A taste of Korea in Chicago for under $20

From authentic DIY barbecue to spicy fried chicken, tangy, funky kimchi, and street food spins on classics, Chicago has no shortage of great Korean fare. While places like Michelin-starred Parachute, with their imaginative fusion small plates, or chic BBQ spot Belly Q are ideal destinations for a Korean splurge, sometimes you want to get your fix of Korean flavors without breaking the bank. Here are seven spots in the city to sample some colorful, meat-centric cuisine that are also eminently affordable.

San Soo Gab San will satisfy your late night Korean cravings
If you’re in the mood for real-deal, cook-your-own Korean BBQ, this late-night resto (open till 1 a.m.) in a Lincoln Square strip mall should be on your list. Don’t expect much help from the staff beyond lighting your coals, but you can’t really go wrong with the assortment of high-quality meat offerings—from marinated beef short ribs ($19.95) to bulgogi ($17.95) to marinated sliced chicken ($16.95). A profusion of little side dishes include rice, garlicky kimchi, and raw and cooked veggies. Grab a few bottles of soju (Korean rice liquor) for the table, and make a night of it.

Jin Ju delivers on traditional Korean, and in style
Don’t be fooled by the ultra-chic interior; Jin Ju sticks to mostly traditional—and approachable—Korean dishes. Start with the haemal pajun, a hubcap-sized fried seafood pancake ($9.50). Piled high with mussels and squid, it’s perfect for a crowd. Four types of bi bim bap—from sliced beef to vegetarian, shellfish, and a sizzling hot pot version with sesame oil ($13 to $16)—headline the entrees, which are all served with rice and rotating pan chan (side dishes) like kimchi and shredded daikon.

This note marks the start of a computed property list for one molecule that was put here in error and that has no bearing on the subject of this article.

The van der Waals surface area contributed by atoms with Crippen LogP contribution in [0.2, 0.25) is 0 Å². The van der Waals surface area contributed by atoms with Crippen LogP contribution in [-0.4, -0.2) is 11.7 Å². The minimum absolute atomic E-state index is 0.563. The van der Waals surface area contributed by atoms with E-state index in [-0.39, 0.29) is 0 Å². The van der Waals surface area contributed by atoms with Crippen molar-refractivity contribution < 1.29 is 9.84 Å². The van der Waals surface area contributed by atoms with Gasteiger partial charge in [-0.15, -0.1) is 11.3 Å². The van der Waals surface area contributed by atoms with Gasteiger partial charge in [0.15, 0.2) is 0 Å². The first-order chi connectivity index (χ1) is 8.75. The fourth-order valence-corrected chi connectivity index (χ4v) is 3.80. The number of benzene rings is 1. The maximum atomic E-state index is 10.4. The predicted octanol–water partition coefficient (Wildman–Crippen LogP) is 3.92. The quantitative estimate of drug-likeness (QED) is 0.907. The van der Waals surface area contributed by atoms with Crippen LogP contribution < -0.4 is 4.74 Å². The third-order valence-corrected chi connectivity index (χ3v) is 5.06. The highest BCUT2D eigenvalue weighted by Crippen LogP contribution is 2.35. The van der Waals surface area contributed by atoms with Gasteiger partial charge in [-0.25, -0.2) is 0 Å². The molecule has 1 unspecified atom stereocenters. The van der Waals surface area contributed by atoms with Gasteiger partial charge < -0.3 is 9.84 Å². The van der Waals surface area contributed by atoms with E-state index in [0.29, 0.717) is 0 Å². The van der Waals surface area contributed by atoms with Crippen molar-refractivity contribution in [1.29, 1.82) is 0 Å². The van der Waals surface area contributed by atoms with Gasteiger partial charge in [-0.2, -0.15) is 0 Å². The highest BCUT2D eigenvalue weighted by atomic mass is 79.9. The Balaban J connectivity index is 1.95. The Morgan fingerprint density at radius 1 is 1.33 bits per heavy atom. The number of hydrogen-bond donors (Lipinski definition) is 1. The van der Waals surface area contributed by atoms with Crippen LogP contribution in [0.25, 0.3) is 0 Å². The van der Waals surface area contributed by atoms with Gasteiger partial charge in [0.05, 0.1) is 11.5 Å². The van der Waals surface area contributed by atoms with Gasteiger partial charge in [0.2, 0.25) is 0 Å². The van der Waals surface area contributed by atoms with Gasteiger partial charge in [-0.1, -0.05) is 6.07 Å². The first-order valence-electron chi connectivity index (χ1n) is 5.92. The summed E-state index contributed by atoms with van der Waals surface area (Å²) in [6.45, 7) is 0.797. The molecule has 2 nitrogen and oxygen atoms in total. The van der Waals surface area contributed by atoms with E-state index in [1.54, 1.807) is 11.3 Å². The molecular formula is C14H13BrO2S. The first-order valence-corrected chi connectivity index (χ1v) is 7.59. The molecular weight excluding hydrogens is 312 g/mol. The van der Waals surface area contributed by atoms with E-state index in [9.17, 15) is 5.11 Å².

Check out the North Asian-South Asian fusion at En Hakkore
This bright, eclectic Bucktown spot has a small menu of budget-friendly Korean fare headlined by beautiful bi bim bap bowls ($9.50). Your choice of spicy pork, Korean BBQ beef, or soft tofu cubes is neatly arranged with 16 kinds of cooked and raw veggies and a hardboiled egg atop al dente rice. Drizzle with irresistibly savory-sweet gochujang(Korean red pepper paste). If you prefer to go handheld, the hearty paratha tacos (two for $7.50) pile grilled meat, lettuce, pickled radish, and spicy mayo on Indian flatbread for a delightful culinary mash-up.

Cho Sun Ok treats you to a variety of cold noodle bowls
Yes, this cozy Lincoln Square BYO delivers on traditional, cook-your-own Korean barbecue, though its specialty is the naengmyeon, or Korean cold noodle bowls and soups, which run you under $10 apiece. The soups teem with chewy buckwheat noodles in a savory chilled beef broth. Hwe naengmyeon adds raw skate and spicy sauce. The bibim naengmyeon noodle channels bi bim bap, with beef and veggies in spicy pepper paste sauce. Wash it down with a few Korean beers, and you’ll think you’re in a Seoul home kitchen.

Del Seoul brings the soul of Korean street food to CHI
This no-frills, counter-service eatery offers a lighthearted take on Korean-inspired street food. Wallet-friendly meals range from Korean BBQ tacos filled with hand-battered tempura shrimp ($2.99) to sesame-chile aïoli, soy-marinated steak bulgogi “báhn mì” ($7.25) and fried rice laced with kimchi and spam ($10.95). Add a plate of kimchi and pork belly fries with scallions, Cheddar Jack, and sour cream for the table ($6.95).

With a name like Crisp, you know what you’re coming here for
This counter-service Lakeview joint offers Korean-style bowls, burritos, and sandwiches all for around $10, but the thing to get is the fried chicken. It’s a steal at $8.95 for a half or $15.95 for a whole bird—the meat inside is juicy, the exterior golden and crisp. Get it plain or slathered in your choice of sauces: sweet-smoky BBQ, buffalo or ginger- and soy-laced Seoul sassy.

Step it up a notch at Tozi
This modern, spacious Korean barbecue spot in Wicker Park is a bit pricier than its North Side cousins, but the rich stews—like pungent kimchi with pork and spicy beef in bone broth—are warming and hearty and all under $15. So is the bulgogi, laced with marbled prime rib eye. If you’re in for barbecue, sticking to the non-beef proteins will save you a few more bucks. The fatty, marinated duck ($18.95) and marinated octopus ($18.95) are especially memorable, and—like with all Korean BBQ—the plentiful sides here won’t leave you hungry.

Email   Print   Tweet